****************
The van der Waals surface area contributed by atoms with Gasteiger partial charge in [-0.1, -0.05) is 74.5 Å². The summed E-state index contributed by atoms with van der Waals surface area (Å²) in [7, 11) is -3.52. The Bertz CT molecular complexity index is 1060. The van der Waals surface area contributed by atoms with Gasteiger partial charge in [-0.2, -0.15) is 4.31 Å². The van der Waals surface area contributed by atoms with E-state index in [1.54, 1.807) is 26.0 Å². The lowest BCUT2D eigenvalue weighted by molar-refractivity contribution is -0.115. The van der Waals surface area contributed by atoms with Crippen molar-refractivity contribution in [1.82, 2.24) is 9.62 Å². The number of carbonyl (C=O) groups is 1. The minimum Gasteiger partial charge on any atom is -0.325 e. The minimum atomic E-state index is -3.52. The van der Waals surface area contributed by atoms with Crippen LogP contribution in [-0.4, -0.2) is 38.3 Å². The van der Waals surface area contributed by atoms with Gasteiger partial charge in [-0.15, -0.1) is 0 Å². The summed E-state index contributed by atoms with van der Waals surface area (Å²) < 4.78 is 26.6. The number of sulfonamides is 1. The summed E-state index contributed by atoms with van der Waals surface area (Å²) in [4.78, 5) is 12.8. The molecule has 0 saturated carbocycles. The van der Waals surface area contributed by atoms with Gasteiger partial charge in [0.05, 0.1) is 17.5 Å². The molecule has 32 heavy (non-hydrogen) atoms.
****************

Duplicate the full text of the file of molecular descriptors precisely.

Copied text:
The van der Waals surface area contributed by atoms with Gasteiger partial charge in [-0.1, -0.05) is 74.5 Å². The summed E-state index contributed by atoms with van der Waals surface area (Å²) in [7, 11) is -3.52. The Bertz CT molecular complexity index is 1060. The van der Waals surface area contributed by atoms with Gasteiger partial charge in [-0.2, -0.15) is 4.31 Å². The van der Waals surface area contributed by atoms with E-state index in [1.54, 1.807) is 26.0 Å². The lowest BCUT2D eigenvalue weighted by molar-refractivity contribution is -0.115. The van der Waals surface area contributed by atoms with Crippen molar-refractivity contribution in [1.82, 2.24) is 9.62 Å². The number of carbonyl (C=O) groups is 1. The minimum Gasteiger partial charge on any atom is -0.325 e. The minimum atomic E-state index is -3.52. The van der Waals surface area contributed by atoms with Crippen LogP contribution in [-0.4, -0.2) is 38.3 Å². The van der Waals surface area contributed by atoms with Gasteiger partial charge in [-0.15, -0.1) is 0 Å². The summed E-state index contributed by atoms with van der Waals surface area (Å²) < 4.78 is 26.6. The number of sulfonamides is 1. The summed E-state index contributed by atoms with van der Waals surface area (Å²) in [4.78, 5) is 12.8. The molecule has 0 saturated carbocycles. The van der Waals surface area contributed by atoms with Gasteiger partial charge in [0.05, 0.1) is 17.5 Å². The molecule has 32 heavy (non-hydrogen) atoms.